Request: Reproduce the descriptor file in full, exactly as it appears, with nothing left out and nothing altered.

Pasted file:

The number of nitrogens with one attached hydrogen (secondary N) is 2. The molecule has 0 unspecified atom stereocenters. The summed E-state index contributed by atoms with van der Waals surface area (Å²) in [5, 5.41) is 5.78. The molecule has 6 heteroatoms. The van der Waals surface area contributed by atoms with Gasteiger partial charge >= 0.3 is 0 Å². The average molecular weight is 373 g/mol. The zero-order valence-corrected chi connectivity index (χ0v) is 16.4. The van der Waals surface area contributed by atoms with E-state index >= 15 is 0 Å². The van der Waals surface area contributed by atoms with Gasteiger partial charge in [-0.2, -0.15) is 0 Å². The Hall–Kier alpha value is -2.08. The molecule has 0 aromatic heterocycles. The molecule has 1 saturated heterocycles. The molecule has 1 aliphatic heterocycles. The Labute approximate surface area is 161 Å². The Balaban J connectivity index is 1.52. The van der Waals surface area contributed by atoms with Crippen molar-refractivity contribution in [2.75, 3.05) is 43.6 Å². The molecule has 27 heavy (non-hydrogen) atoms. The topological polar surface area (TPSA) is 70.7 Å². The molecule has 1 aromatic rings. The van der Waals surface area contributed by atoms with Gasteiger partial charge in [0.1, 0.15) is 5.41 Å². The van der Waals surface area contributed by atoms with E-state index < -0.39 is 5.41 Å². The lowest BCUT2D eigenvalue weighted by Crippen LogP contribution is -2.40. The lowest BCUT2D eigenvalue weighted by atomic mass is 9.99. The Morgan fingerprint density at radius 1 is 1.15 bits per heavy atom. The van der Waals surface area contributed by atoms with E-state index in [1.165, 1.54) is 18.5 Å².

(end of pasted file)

The number of nitrogens with one attached hydrogen (secondary N) is 2. The molecule has 0 unspecified atom stereocenters. The summed E-state index contributed by atoms with van der Waals surface area (Å²) in [5, 5.41) is 5.78. The molecule has 6 heteroatoms. The van der Waals surface area contributed by atoms with Gasteiger partial charge >= 0.3 is 0 Å². The average molecular weight is 373 g/mol. The zero-order valence-corrected chi connectivity index (χ0v) is 16.4. The van der Waals surface area contributed by atoms with E-state index >= 15 is 0 Å². The van der Waals surface area contributed by atoms with Gasteiger partial charge in [-0.2, -0.15) is 0 Å². The Hall–Kier alpha value is -2.08. The molecule has 0 aromatic heterocycles. The molecule has 1 saturated heterocycles. The molecule has 1 aliphatic heterocycles. The Labute approximate surface area is 161 Å². The Balaban J connectivity index is 1.52. The van der Waals surface area contributed by atoms with Crippen molar-refractivity contribution in [2.75, 3.05) is 43.6 Å². The molecule has 27 heavy (non-hydrogen) atoms. The topological polar surface area (TPSA) is 70.7 Å². The molecule has 1 aromatic rings. The van der Waals surface area contributed by atoms with Gasteiger partial charge in [0.1, 0.15) is 5.41 Å². The van der Waals surface area contributed by atoms with E-state index < -0.39 is 5.41 Å². The lowest BCUT2D eigenvalue weighted by Crippen LogP contribution is -2.40. The lowest BCUT2D eigenvalue weighted by atomic mass is 9.99. The Morgan fingerprint density at radius 1 is 1.15 bits per heavy atom. The van der Waals surface area contributed by atoms with E-state index in [1.165, 1.54) is 18.5 Å².